Maybe we’re all autistic (redux)

While writing my most recent post, I found myself back 2 1/2 years to something I wrote on the subject of the genetic nature of autism. The following quote from the article I was discussing is quite likely the source of my opinion, expressed in The genetic basis of … everything (Or: Maybe we are all autistic), that the “autism spectrum” isn’t restricted to those with an autism diagnosis (emphasis is mine):

Autism is not a “you have it or you don’t” disorder, Todd said. Instead, it is a highly inheritable continuum of traits, much like height or high blood pressure. The cutoff for being tall or short or having high or low blood pressure is somewhat arbitrary, he said. So is the diagnosis of autism. The measure of autism is usually the inability to cope in the real world, said NYU’s Hollander.

People can be different without having a pathology,” Hollander said. “It’s only a disorder if it causes stress or interferes with function.”

Reminiscent of a comment from Laurentius Rex on a recent post.

Something to consider.

5 thoughts on “Maybe we’re all autistic (redux)

  1. “People can be different without having a pathology,”

    I love that! I definately feel like we all have traits. My son’s issues just happen to affect him more severely than the rest of us.


  2. “It’s only a disorder if it causes stress or interferes with function.”
    The issue I have with this is the definition of “function”–is interfering with the person’s actual functioning defined by their own measures or the expectations of their functioning defined by other people? I about spit in my sons’ doctor’s face when I was giggling about something that my youngest does and I mentioned how he’s got so much of his momma in him. He looked at me funny and said “But you’re functioning.” I was mad on so many levels, but one that really damages me is that to everyone else “I function” but they don’t see me when I’m not. I know what part of me to show and what part of me not to show, what people need to or want to see. They don’t see me when I crash and burn. I just “disappear.” Recently at my oldest’s IEP meeting they went on about how great it is that he can hold it together at school but too bad he crashes and burns when he gets home, not their issue. I wasn’t too kind when I told them that *that* isn’t “functioning” that’s just survival, and no one, especially a child, should be forced to “function” that way. It took a lot of arguing and explaination to get him the modifications he needed to lower that threshold. Anyhow , sorry for the tangent.


  3. By the way, I have no idea *what I have.* Never been diagnosed with (or sought diagnoses for) anything other than various forms of anxiety. But it irks me that my opinions about autism don’t matter as much if I am a parent vs a person with autism (sorry Joe). If I am diagnosed with something tomorrow, then does all of a sudden my opinions have more validity? I guess my opinions are more about specifics, not a global “autism” or to cure or not to cure anyhow, but still if the label is ambiguous and the constructs always varying then why do you have to meet the criteria to have a higher-valued opinion? I have no doubt that I am wired differently, but I shouldn’t have to prove that to make my opinion matter more because I happen to be a parent of children who have an autism diagnosis (again, they’re definitely wired differently, but people will argue if they “meet the criteria.”) Not sure if this makes sense, but it’s been buiding over the past year when I read the parent vs self-advocate debates.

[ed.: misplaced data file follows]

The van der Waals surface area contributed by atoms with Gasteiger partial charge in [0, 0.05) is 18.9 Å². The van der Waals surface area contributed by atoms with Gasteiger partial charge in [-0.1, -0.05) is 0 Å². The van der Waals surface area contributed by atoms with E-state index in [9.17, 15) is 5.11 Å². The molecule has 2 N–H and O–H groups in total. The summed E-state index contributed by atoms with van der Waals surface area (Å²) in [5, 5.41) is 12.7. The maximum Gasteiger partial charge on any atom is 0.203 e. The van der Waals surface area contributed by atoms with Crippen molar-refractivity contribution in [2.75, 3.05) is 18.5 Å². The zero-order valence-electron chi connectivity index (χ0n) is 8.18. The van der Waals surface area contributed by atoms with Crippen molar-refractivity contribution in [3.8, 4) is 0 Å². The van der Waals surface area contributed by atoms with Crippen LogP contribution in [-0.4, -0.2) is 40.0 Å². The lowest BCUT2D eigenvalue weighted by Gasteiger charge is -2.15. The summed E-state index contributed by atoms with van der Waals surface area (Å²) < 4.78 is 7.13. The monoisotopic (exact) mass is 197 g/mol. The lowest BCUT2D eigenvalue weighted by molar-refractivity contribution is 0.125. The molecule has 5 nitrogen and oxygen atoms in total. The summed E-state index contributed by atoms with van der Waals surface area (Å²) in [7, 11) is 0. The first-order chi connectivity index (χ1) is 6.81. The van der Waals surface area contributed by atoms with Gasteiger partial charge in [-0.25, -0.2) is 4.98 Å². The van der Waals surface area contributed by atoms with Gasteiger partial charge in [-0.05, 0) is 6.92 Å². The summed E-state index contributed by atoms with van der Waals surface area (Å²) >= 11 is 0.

4. “It’s only a disorder if it causes stress or interferes with function.”

    Right. And in children, it is only a disorder if it causes stress to people in power, such as teachers or parents or interferes with a function that these same people want to see performed.


  5. I am pretty sure the whole line between ‘interfering with function’ and ‘not interfering with function’ as a means of identifying ‘disorder’ is illusory and heavily biased by what ‘functions’ are valued.

    In the real world, everyone wishes they could do things they can’t ever, in a whole lifetime, do.

    In the real world, many advantages in the body are paid for by disadvantages. A very tall person may have a better chance of being good at at basketball (all other things considered), but they’re really bad at fitting under things or getting out of sight quickly.

    A “normal” brain gains certain abilities at the expense of others, some of which autistic brains retain at the expense of some “normal” abilities.

    Who on earth decides that when a “normal” brain interferes with potentially important functioning, well that’s just “normal” (even if that potentially important functioning could save their or others’ lives at some point), but when having an autistic brain interferes with doing things the way “normal” people do them, that’s “disordered”?

    This isn’t just semantics to me. I want to know why I’m stuck by most people in the second-class tier (those considered by others “very disordered”) of an already second-class group of citizens (“autistic people”), and I want to know why the damn hierarchy has to be built in the first place.


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